The whole idea behind “Vintage Highway”—in case you are new to following my travels—is that I pull my vintage, 1972 Airstream Globetrotter trailer on my trips into wine country in search of tasty, new vintages to peddle at Carpe Vino. . .get it? The concept was put to the test in spades on my 15-day trip across the Pacific Northwest, and I have to say I loved it, especially the week I camped at Stoller Vineyards in Dayton, Oregon, smack dab in the pinot sweet spot of the Willamette Valley.
My shtick is to take my spit-polished Airstream and park on the estate of a winery that is already a friend of Carpe Vino; after I drop the trailer and hook up to water and power, I head out into the neighborhood and make new friends, find new wines.
I was supposed to be at Stoller for just four nights, but because of the luxury of the full bath in the stable I was parked behind, my hosts graciously granted my request to extend my stay by a few days rather than relocate to the second winery I had planned to visit. Actually the stable is quite the structure: on one side are horse stalls; on the other is an indoor, regulation-sized basketball court, with a special sport surface. I spent a half hour missing lay-ups and free throws one morning. . .I still suck.
To get to the winery from the freeway, I followed my GPS and ended up taking a very short ferry ride across what I think was the Willamette River. My truck and trailer took up nearly the whole center of the boat for the four-minute crossing. Since I sensed I was not on a particularly well beaten path, I called the winery and talked to Mike Haverkate, one of Stoller’s first employees, and he offered to meet me in nearby Dayton.
I followed him to the winery, and after taking time to set up, Mike came back and collected me for a tour. We started at the tasting room, and he grabbed a couple of pinot glasses and what turned out to be a bottle of the 2007 Stoller SV Pinot Noir ($40, 92 points Wine Spectator). We jumped into Mike’s truck and struck out for a ride around the estate, 400 acres in all, including nearly 180 acres of vines. I sipped on the pinot while we bounced through the vineyards, and even though we were on private property, I still felt oddly naughty.
Near the top of what was a turkey ranch is where owners Bill and Cathy Stoller selected as the site for their home. The view is incredible: an unrestricted, 180-degree panorama of the estate, plus spectacular vistas of Mt. Hood and Mt. Jefferson, both snow clad in the distance. The drive leading up to the tasting room/winery complex (one of the greenest structures in Oregon and the first LEED® certified winemaking facility in the United States attaining Gold level certification) is lined on both sides with magnificent, nearly identical trees that someday will arch across the lane.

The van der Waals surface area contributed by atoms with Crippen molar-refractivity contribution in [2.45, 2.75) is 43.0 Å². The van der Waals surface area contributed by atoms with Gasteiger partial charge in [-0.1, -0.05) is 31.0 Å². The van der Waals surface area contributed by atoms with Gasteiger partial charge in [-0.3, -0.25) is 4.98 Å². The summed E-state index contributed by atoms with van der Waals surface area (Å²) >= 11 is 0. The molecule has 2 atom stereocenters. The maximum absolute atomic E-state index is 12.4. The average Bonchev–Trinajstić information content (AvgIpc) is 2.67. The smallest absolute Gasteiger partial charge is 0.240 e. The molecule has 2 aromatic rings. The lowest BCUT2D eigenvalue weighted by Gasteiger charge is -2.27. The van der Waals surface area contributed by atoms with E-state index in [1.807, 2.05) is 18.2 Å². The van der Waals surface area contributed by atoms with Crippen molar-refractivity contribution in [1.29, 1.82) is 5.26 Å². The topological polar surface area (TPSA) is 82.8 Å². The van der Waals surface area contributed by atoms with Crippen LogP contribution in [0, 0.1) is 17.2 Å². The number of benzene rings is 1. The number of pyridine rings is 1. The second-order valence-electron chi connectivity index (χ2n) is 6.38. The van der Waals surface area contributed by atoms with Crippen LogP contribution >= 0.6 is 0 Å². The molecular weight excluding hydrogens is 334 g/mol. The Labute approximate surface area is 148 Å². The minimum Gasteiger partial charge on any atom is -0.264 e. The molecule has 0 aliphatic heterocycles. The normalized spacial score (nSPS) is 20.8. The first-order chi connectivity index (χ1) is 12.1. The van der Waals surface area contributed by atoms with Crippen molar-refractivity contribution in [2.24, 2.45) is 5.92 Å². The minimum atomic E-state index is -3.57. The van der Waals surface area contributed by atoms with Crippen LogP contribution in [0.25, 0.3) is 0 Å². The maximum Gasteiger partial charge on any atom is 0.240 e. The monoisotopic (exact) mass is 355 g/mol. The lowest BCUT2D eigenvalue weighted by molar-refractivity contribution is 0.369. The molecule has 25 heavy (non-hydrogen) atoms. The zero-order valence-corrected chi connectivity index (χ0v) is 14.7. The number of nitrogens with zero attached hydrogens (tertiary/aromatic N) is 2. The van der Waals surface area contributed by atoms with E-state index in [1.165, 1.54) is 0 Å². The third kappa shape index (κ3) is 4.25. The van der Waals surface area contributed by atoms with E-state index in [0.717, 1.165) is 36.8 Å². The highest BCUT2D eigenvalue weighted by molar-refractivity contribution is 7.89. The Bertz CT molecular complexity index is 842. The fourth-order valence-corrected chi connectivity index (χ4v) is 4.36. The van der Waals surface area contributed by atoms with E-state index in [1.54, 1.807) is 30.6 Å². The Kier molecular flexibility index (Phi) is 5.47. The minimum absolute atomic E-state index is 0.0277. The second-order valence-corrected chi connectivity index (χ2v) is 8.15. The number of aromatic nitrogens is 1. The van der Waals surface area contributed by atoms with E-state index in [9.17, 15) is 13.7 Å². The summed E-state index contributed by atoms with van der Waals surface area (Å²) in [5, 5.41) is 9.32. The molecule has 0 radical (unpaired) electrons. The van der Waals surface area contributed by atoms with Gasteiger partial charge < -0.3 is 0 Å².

If Mike lived in Auburn, I know we would be great friends. He is easy-going, no doubt by nature but also likely influenced by the serenity of working on the land. He knows every inch of the estate with an intimacy that comes from planting vines, digging ponds, razing old farm structures and working on the new winery. I’m not sure exactly what Mike’s title is, but if this was 13th century England, he would be the “reeve” of the manor, the pivot person who gets things done and has the trust of everyone. . .at least that’s the way it appeared to me.
When you actually live on a winery estate—even for just a week—you get a sense of the rhythms of the place. Early each morning, the first person on the move seemed to be the assistant vineyard manager, setting Moose off into a barking frenzy. For the first few days, I let my pup run in the fenced pasture next to the stable, home to half a dozen lamas, two donkeys and an alpaca. . .that is until the young vineyard manager told me the animals could easily stomp my dog to death.
Business in the Stoller tasting room was regularly brisk, with people enjoying the warm, sunny afternoons sitting in the Adirondack chairs under tall pines overlooking the estate. Oh yeah, most people were sipping pinot. Mike and I tasted through the line-up (loved the Tempranillo, which I did not anticipate seeing in Oregon) and toured the winery building, which was and gravity-flow design. We walked through the Stoller business office, which had one of the grandest views you can imagine, and there were wildlife sculptures everywhere.
People at the winery are incredibly friendly and hospitable. Owner Bill Stoller and his son drove down to my trailer one evening to greet me. . .he departed the next day for a golfing excursion to Scotland. And Mike and his wife, Kelly, invited me to their home in Dayton for dinner. Their house is on the National Registry of Historic Homes and a nice restoration of a 19th century farm home. We enjoyed a nice bottle of Riesling, followed by a pinot. . .and I learned that Kelly is a balloon pilot, taking people for airborne tours of the Willamette Valley.
I stayed on the estate for three more nights following the end of the Oregon Pinot Camp, and I spent the days seeking out new wines in the Willamette Valley and catching up on rest. . .I took a nap just about every afternoon. I departed early on Saturday morning for the Portland airport where I picked up my beloved, Ellen, for three great days in the city.